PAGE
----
You lived in a trailer park behind the bowling alley where you worked. Maybe twelve trailers total. All of them battered by the yearly hurricane season and barely holding together. About half had foil on the windows––including yours. You lived there with three guys who gave themselves tattoos and wore Danzig shirts and ate nothing but the hot dogs they sell at the bowling alley––because y’all worked there. Each of you chipped in for the deposit for the trailer and the monthly rent so y’all could have a place to drink and get high. Your neighbor ended up being your dealer. Weed, coke, xans, acid. All of it. Sometimes you traded leftover hot dogs for a gram or two of cheap brown weed. There was a notice of late payment on your front door after the first month, though you never saw your landlord. You weren’t sure if there even was one for the park. It was lawless country. There was a chair in the trailer. You didn’t bring it. Neither did anyone else. One day it was there. But the chair wasn’t for sitting. It was the stabbing chair. Whenever someone was angry or fucked up or felt like stabbing, they’d take one of the knives or swords displayed throughout the trailer and jab at the cushions. Or hack at the arm. One guy who used to cradle and praise his packets of ketchup went fucking wild one night while high on coke and valium. He took a katana and obliterated the chair. Screaming, hacking, swinging wild. When he wore himself out, the chair was a pile of stuffing, wood, fabric, and spring. Everyone cheered him on, poured malt liquor in his mouth, wiped the sweat from his face. You cheered along too. Then everyone went back to smoking blunts, chugging Lone Star and Jim Beam, and inhaling coke or crushed valium. Y’all stormed into the bowling alley, drunk and stoned, and brought back forty-seven hot dogs and about twelve pounds of mozzarella sticks. The trailer was soon filled with the smell of cheese and weiners and farts and the sound of sloppy mouths smacking. The chair killer ignored the food, spent the night trying to eat different pieces of the chair. Squirted his well-praised and cradled ketchup packets on the inedible cushion. He tried to swallow pieces whole, but kept gagging them back up with a squirt of red vomit. You never went after the chair. You sat in it once. It was a comfortable chair. The day after the chair massacre the landlord pounded at the door. Y’all acted like y’all weren’t there but he saw everyone through the window. He unlocked the door, barged in and froze. What y’all must’ve looked like to him––a bunch of burnt out devils high and grinning. He demanded to know who broke into his trailer and stole his favorite chair. No one fessed up. The look on his face made you feel depressed. Here’s this guy trying to live, and these unambitious gremlins ruined something he cherished. He hand delivered an eviction notice that day. But he never kicked you out. Y’all lived in the trailer for four more years. They were long years: days spent working at the bowling alley, working at getting fired, working at not working. Your landlord almost never came into your work and you almost never gave him a discount on already cheap food and even cheaper beer. He almost never bowled a game over a hundred. But goddamn did he try. Nights were spent getting high and forgetting everything. Most of the time you thought about how you didn’t belong there, but you never left. Because the lawlessness of the trailer was more tolerable than the expectations you faced in a house that held the memories of your childhood. And it was too fun to leave.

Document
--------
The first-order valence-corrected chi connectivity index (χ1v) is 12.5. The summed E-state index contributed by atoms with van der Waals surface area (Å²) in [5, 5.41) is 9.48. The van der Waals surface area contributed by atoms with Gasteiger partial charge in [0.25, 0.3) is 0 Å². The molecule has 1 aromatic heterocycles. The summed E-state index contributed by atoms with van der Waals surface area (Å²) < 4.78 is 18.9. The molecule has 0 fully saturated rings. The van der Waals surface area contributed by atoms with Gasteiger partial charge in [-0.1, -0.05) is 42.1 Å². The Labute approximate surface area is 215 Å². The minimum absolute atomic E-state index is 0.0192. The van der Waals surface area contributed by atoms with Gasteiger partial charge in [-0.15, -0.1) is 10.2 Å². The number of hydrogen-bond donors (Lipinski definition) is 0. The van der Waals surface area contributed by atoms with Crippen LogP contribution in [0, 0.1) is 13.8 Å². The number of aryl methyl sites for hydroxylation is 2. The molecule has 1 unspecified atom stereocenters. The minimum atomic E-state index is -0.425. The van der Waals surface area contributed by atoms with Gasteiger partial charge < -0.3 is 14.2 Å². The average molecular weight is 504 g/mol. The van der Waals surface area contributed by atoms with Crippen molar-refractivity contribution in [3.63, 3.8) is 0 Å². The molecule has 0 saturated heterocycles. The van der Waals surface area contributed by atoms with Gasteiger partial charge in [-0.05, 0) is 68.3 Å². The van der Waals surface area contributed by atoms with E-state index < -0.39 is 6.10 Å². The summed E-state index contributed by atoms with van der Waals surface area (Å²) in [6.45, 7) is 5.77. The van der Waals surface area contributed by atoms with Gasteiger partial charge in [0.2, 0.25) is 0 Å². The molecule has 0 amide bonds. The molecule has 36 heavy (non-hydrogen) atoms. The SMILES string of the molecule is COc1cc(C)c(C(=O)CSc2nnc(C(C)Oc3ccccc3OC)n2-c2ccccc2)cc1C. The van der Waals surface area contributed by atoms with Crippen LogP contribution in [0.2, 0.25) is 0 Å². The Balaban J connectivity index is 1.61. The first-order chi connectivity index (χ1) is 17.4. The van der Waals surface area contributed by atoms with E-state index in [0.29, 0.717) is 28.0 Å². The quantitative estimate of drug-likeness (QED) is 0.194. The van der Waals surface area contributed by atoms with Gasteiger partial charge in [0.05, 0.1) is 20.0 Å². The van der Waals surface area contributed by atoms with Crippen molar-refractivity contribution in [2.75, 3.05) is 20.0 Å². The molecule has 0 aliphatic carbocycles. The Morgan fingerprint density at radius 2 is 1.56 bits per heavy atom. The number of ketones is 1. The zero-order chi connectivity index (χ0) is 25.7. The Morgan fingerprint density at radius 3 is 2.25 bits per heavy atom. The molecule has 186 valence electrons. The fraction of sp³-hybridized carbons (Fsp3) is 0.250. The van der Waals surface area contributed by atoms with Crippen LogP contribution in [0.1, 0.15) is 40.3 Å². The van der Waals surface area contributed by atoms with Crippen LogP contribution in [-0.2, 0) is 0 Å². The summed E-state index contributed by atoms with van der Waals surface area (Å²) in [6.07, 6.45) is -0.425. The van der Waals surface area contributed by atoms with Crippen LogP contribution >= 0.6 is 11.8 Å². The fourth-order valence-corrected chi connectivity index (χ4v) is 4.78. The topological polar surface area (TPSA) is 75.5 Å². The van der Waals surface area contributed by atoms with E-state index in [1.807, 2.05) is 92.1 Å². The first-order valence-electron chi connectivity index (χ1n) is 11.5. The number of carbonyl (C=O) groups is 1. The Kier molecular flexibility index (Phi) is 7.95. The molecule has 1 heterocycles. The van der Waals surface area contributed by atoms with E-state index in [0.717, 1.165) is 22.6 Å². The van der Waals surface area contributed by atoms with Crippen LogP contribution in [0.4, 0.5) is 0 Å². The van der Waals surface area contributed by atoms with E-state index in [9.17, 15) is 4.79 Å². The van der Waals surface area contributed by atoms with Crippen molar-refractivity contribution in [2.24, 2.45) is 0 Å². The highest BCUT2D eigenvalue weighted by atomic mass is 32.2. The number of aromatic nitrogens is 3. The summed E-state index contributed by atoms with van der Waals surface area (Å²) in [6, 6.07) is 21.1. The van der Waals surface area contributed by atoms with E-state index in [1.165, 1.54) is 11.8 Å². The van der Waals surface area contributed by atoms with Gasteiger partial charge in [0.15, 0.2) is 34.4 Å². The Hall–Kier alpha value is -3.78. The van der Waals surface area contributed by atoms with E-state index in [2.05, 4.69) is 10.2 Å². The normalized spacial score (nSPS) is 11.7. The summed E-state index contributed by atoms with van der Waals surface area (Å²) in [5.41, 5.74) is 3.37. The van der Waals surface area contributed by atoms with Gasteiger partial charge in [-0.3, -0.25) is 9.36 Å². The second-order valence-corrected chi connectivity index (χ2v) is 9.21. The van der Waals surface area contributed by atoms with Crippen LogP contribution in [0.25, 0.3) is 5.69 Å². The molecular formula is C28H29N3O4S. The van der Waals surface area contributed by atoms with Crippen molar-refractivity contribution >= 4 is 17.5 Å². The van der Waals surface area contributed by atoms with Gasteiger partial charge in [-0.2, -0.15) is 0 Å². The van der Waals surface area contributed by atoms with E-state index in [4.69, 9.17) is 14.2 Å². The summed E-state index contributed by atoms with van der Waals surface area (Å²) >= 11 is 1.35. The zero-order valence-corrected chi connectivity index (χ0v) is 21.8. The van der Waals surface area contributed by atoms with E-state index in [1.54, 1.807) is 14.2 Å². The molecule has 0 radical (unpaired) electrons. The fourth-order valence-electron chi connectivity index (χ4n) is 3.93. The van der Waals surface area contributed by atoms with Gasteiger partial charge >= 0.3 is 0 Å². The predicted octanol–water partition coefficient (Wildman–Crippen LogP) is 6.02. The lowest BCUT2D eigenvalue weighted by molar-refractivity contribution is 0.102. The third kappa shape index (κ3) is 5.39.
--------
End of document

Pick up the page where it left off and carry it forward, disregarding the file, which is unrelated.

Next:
Tex Gresham’s experimental hybrid collection Heck, Texas was published by Atlatl Press. Tex has work in F(r)iction, Back Patio Press, Hobart, The Normal School, and BOOTH. Tex is on Twitter as @thatsqueakypig and online at www.squeakypig.com